German nuclear power plants are set to operate for longer after a policy change from Angela Merkel's government gave them a short-term extension in return for billions in taxes.
|Neckarwestheim 2 could now operate
until around 2036 (Image: EnBW)
Speaking on the night of 5 September, German Chancellor Angela Merkel announced a new political deal that 'extends the lives' of Germany's current nuclear reactor fleet. Reactors built before 1980 would be allowed to operate for a further eight years beyond limits imposed in 2002, and newer reactors would gain another 14 years.
The deal amends a 34-year average reactor life limit imposed in 2001 by a coalition of the Social Democratic Party (SDP) and the Green Party. The new policy comes one year after Merkel's coalition of Christian Democratic Union (CDU) and Free Democrat Party (FDP) gained power on a manifesto that promised to extend the use of nuclear power as a 'bridge' to a hypothetical future powered 80% by renewables in 2050. An FDP spokesman heralded the new plan as a "great success".
The nuclear industry welcomed the extension of permitted operation, but warned of the unsustainable position Germany had taken. Head of the World Nuclear Association John Ritch said, "Germany's policy is now headed in the right direction but still rests on delusional foundations. No serious energy or environmental planner believes that a major economy like Germany's can be largely reliant on renewables within the next 40 years."
"On the whole, the
tightened the screws
quite considerably and
would skim off most of
the windfall profits."
CEO of EOn
Owners of Germany's nuclear power plants EOn, RWE, Vattenfall and EnBW may profit to some extent from the extension, having repaid the cost of building the plants some years ago, but the extra time gives little incentive for sound investment in the facilities' safety or performance. Further uncertainty arises from the SDP's vow that it will reverse any extension of the nuclear plants' lifespans if it returns to power.
Financially the compromise also exacts a "considerable burden" on the utilities, said EOn CEO Johannes Teyssen: "On the whole, the government has tightened the screws quite considerably and would skim off most of the windfall profits."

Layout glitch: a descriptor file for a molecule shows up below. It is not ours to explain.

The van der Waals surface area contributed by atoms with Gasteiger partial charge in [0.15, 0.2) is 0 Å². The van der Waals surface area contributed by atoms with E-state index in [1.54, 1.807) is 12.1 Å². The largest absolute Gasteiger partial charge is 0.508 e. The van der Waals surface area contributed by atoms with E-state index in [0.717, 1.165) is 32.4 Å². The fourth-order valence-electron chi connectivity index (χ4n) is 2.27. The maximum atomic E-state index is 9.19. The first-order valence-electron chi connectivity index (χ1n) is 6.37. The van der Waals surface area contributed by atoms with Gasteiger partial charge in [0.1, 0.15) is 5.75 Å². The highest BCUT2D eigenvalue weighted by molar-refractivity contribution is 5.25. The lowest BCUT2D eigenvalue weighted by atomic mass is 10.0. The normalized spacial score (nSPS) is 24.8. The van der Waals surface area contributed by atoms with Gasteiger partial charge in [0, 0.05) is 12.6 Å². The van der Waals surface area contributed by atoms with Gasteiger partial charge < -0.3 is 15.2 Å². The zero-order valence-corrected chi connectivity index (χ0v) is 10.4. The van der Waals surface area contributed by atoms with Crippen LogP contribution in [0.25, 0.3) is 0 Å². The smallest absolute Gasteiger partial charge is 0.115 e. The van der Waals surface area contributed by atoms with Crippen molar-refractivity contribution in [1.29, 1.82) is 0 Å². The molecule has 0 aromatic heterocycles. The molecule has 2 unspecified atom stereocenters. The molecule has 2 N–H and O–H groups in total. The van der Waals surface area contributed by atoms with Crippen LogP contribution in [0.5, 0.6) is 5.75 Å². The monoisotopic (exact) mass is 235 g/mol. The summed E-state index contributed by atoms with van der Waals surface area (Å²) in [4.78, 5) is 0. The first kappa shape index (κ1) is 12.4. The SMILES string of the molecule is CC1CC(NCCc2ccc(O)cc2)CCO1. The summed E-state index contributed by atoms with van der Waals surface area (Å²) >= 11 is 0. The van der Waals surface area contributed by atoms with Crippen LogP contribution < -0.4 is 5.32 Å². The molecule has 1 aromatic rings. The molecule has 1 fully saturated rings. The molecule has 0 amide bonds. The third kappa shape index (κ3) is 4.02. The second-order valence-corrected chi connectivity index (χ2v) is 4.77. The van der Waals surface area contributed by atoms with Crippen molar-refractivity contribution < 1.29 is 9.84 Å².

The major new cost will be a tax of €145 ($186) per gram of nuclear fuel, which works out at around €2.3 billion ($2.9 billion) per year. This will be paid into Germany's central budget for six years to aid austerity measures. It is seen as notionally supporting the costs of radioactive waste management work at Asse.
German nuclear utilities will also be called upon to make annual payments of €300 million ($386 million) in 2011 and 2012 to support renewable development, with this lowering to €200 million ($257 million) for the period to 2016. Beyond that, there is to be a tax on every megawatt-hour of nuclear energy produced that will be placed in a 'renewable fund'. Sources said this would be less than the tax on nuclear fuel.
Nuclear power remains Germany's main source of low-carbon energy, with 21% of generation, but the government still declares its intent to end its use of nuclear energy, while scaling up renewables from their current 6%. Meanwhile fossil fuels, primarily coal, provide 67% of electricity. On this, Ritch noted Germany's "admirable record in producing nuclear energy safely and efficiently" and said it was "tragic that German politicians remain too timid to embrace this simple reality."
EOn warned that "concrete implications" of the extension on the lifespan of each plant still needed to be examined, but extrapolation from previously published dates shows no German reactor would now be expected to shut before 2016. The next five pre-1980 reactors could close by 2020. Eleven further units will get 14 more years, with the last to operate being Neckarwestheim 2 - due for closure in around 2036.
Researched and written
by World Nuclear News